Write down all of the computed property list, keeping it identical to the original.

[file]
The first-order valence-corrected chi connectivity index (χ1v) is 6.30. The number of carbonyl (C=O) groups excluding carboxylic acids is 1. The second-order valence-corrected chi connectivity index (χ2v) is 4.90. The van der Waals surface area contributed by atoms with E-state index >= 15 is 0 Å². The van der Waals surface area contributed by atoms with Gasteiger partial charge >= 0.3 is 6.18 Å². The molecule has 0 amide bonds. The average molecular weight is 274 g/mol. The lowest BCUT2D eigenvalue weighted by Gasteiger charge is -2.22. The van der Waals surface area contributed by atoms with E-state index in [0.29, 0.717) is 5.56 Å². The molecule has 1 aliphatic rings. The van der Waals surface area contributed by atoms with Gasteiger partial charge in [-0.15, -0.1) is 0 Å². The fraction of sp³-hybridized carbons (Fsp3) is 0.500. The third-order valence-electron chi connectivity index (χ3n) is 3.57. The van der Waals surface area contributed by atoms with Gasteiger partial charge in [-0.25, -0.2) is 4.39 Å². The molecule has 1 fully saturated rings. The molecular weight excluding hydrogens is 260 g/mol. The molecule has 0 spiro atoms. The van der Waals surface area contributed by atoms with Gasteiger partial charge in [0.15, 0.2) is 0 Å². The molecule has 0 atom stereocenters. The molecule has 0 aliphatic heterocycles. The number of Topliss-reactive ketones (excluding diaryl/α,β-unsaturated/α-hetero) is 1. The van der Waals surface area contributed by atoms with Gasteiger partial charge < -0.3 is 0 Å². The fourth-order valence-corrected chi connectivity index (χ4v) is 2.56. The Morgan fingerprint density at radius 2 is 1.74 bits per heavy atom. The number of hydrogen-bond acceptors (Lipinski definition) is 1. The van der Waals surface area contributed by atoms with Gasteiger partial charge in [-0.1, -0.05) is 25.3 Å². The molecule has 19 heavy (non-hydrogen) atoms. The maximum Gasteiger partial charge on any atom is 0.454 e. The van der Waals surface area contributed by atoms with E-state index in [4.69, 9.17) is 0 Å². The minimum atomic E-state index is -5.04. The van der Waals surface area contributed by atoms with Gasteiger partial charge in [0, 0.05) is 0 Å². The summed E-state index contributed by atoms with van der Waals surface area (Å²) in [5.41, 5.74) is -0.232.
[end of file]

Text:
The first-order valence-corrected chi connectivity index (χ1v) is 6.30. The number of carbonyl (C=O) groups excluding carboxylic acids is 1. The second-order valence-corrected chi connectivity index (χ2v) is 4.90. The van der Waals surface area contributed by atoms with E-state index >= 15 is 0 Å². The van der Waals surface area contributed by atoms with Gasteiger partial charge >= 0.3 is 6.18 Å². The molecule has 0 amide bonds. The average molecular weight is 274 g/mol. The lowest BCUT2D eigenvalue weighted by Gasteiger charge is -2.22. The van der Waals surface area contributed by atoms with E-state index in [0.29, 0.717) is 5.56 Å². The molecule has 1 aliphatic rings. The van der Waals surface area contributed by atoms with Gasteiger partial charge in [-0.15, -0.1) is 0 Å². The fraction of sp³-hybridized carbons (Fsp3) is 0.500. The third-order valence-electron chi connectivity index (χ3n) is 3.57. The van der Waals surface area contributed by atoms with Gasteiger partial charge in [-0.25, -0.2) is 4.39 Å². The molecule has 1 fully saturated rings. The molecular weight excluding hydrogens is 260 g/mol. The molecule has 0 spiro atoms. The van der Waals surface area contributed by atoms with Gasteiger partial charge in [0.15, 0.2) is 0 Å². The molecule has 0 atom stereocenters. The molecule has 0 aliphatic heterocycles. The number of Topliss-reactive ketones (excluding diaryl/α,β-unsaturated/α-hetero) is 1. The van der Waals surface area contributed by atoms with Gasteiger partial charge < -0.3 is 0 Å². The fourth-order valence-corrected chi connectivity index (χ4v) is 2.56. The Morgan fingerprint density at radius 2 is 1.74 bits per heavy atom. The number of hydrogen-bond acceptors (Lipinski definition) is 1. The van der Waals surface area contributed by atoms with Gasteiger partial charge in [-0.1, -0.05) is 25.3 Å². The molecule has 19 heavy (non-hydrogen) atoms. The maximum Gasteiger partial charge on any atom is 0.454 e. The van der Waals surface area contributed by atoms with E-state index in [4.69, 9.17) is 0 Å². The minimum atomic E-state index is -5.04. The van der Waals surface area contributed by atoms with Gasteiger partial charge in [0, 0.05) is 0 Å². The summed E-state index contributed by atoms with van der Waals surface area (Å²) in [5.41, 5.74) is -0.232.